To this end, ferroptosis resistance can be induced directly by elevating the levels of FSP1, HNF4A, and MUFAs, or by reducing P53 levels. Although iron accumulates in these cells, ferroptosis is suppressed and does not lead to excess ROS generation and lipid peroxidation due to metabolic reprogramming. Loss of function of p53, as a result of p53 mutations and excess iron, and AMPK activation contributes to ferroptosis resistance either directly or indirectly by promoting metabolic reprogramming in cancer cells (Fig. 5). Targeting ferroptosis resistance is emerging as a promising therapeutic strategy for cancer treatment. Therapeutic strategies based on enhancing ferroptosis are being tested in some cancers, including chemical drugs and nano drugs.

Fig. 5: The mechanisms underlying ferroptosis resistance in cancer cells.
figure 5

In cancer cells, direct and indirect mechanisms may be involved in inducing ferroptosis resistance. Elevated levels of FSP1 and MUFAs, and a disrupted balance between HNF4A and HIC1 can directly inhibit ferroptosis in cancer cells. Furthermore, p53 mutations can directly induce ferroptosis resistance. In contrast, metabolic reprogramming could indirectly and substantially induce ferroptosis resistance by integrating iron metabolism disorders, dysregulated p53 levels, and mitochondrial dysfunctions p53 mutations and hypoxia induce metabolic reprogramming, including enhanced glycolysis in the cytosol and inhibition of the TCA cycle and OXPHOS in the mitochondria. This reduces ATP production and ROS generation, which can attenuate lipid peroxidation and lead to ferroptosis resistance. Accumulated iron in cancer cells can induce p53 mutations and also directly promote metabolic reprogramming. Energy stress-induced AMPK activation also contributes to ferroptosis resistance in cancer cells.

Ferroptosis occurrence in diabetes

Ferroptosis has been implicated in the pathology of diabetes. A high-fat high-sucrose diet diminished the expression and activity of GPX4 in the hypothalamus relative to a normal diet, indicating that GPX4 plays an important role in regulating metabolic signals [111]. Additionally, ferroptosis impairs islet function, and ferroptosis inhibitors can reverse this impairment. Interestingly, in isolated islets, bilirubin suppresses ferroptosis and ferroptosis-related characteristics, thus leading to reduced oxidative stress, elevated GPX4 expression, upregulated nuclear factor erythroid 2-related factor 2NRF2/heme oxygenase-1, and decreased iron levels [112]. Consequently, glucose levels normalized after bilirubin-pretreated islets were transplanted into diabetic mice [112]. Furthermore, maternal hyperandrogenism and insulin resistance activate ferroptosis in the gravid uterus and placenta [113]. Mitochondrial dysfunction is an important feature of diabetes mellitus and is a key component of ferroptosis. In most organs and tissues of patients with diabetes and also animal models of diabetes, excessive mitochondrial ROS production is observed, while other mitochondrial abnormalities, including impaired mitochondrial biogenesis and OXPHOS, disordered mitochondrial dynamics, and mitophagy, are tissue-specific [114]. In both type 1 diabetes mellitus (T1DM) and type 2 diabetes mellitus (T2DM), a switch in the energy source from glucose to fatty acids occurs. Increased uptake and utilization of fatty acids via β-oxidation further reduces glucose uptake in T2DM, thus leading to enhanced gluconeogenesis [115] and mitochondrial uncoupling [116]. The NADH/NAD ratio is increased due to complex I dysfunction and inhibition of the activities of complexes II, IV, and V in patients with diabetes and animal models [117]. Ultimately, the energy source switch and mitochondrial dysfunction lead to decreased ATP production and increased ROS generation [118]. Excessive ROS production in mitochondria can induce insulin resistance by decreasing GLUT4 levels, inducing beta-cell and mitochondrial dysfunction, promoting inflammation, and inhibiting insulin signaling pathways [119].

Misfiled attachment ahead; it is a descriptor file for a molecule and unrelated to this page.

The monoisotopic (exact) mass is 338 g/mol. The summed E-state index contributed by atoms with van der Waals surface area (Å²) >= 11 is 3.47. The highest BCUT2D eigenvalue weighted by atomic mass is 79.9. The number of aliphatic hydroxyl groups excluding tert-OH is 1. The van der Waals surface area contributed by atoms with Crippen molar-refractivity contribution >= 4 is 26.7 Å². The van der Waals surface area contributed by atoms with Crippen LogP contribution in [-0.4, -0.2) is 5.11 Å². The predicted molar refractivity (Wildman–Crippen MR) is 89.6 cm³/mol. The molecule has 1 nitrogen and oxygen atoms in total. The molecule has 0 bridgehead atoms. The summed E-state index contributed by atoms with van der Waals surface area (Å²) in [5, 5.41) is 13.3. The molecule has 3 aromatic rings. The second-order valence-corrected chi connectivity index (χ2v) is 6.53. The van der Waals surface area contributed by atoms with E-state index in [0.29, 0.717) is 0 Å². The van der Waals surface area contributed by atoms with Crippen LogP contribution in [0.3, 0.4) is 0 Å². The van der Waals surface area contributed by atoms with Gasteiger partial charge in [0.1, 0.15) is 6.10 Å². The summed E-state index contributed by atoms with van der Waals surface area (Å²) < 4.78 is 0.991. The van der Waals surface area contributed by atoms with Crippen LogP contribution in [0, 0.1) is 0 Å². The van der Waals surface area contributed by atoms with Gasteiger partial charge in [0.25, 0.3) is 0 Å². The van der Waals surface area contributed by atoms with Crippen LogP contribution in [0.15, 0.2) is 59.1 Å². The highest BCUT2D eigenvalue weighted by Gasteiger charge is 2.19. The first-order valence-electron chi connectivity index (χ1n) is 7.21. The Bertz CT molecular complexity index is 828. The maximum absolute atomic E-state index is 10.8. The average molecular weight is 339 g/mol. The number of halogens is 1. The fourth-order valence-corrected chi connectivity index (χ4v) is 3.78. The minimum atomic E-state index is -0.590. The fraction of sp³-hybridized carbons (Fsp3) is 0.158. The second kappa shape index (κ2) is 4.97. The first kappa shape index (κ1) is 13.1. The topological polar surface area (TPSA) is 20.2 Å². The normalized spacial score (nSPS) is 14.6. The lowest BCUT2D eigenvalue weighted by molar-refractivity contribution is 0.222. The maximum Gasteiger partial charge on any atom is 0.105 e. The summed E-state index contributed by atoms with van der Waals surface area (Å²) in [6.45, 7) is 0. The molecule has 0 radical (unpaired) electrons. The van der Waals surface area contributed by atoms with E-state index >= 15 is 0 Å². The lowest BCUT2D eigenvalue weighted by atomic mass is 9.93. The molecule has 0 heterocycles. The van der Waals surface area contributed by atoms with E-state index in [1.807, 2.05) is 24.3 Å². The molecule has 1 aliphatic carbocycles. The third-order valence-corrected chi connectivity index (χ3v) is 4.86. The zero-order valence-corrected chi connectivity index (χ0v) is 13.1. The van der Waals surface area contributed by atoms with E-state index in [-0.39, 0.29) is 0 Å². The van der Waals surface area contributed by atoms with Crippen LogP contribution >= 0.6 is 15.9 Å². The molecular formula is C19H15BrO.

Diabetes mellitus is also associated with iron overload, another ferroptosis inducer. A variety of meta-analyses and systematic reviews have confirmed the relationship between iron homeostasis disorders and T2DM risk [120]. Pregnant women with gestational diabetes were also observed to exhibit significantly higher levels of serum iron, serum ferritin, and transferrin saturation, and increased fasting plasma glucose levels compared to those of pregnant women without this condition [121]. Additionally, increased serum ferritin levels were observed to be positively associated with the risk for T2DM in otherwise healthy women, and this was independent of known diabetic risk factors [122]. Consistent with these observations, iron depletion through phlebotomy can increase insulin sensitivity [123]. In streptozotocin-induced diabetic rats, an iron-restricted diet ameliorated diabetes-induced mitochondrial dysfunction and restored mitochondrial respiration and respiratory complex activity, thereby reducing oxidative stress [124]. Diabetes-driven ferroptosis reflects a switch in cellular energy sources, mitochondrial dysfunction, and iron overload, leading to reduced insulin secretion.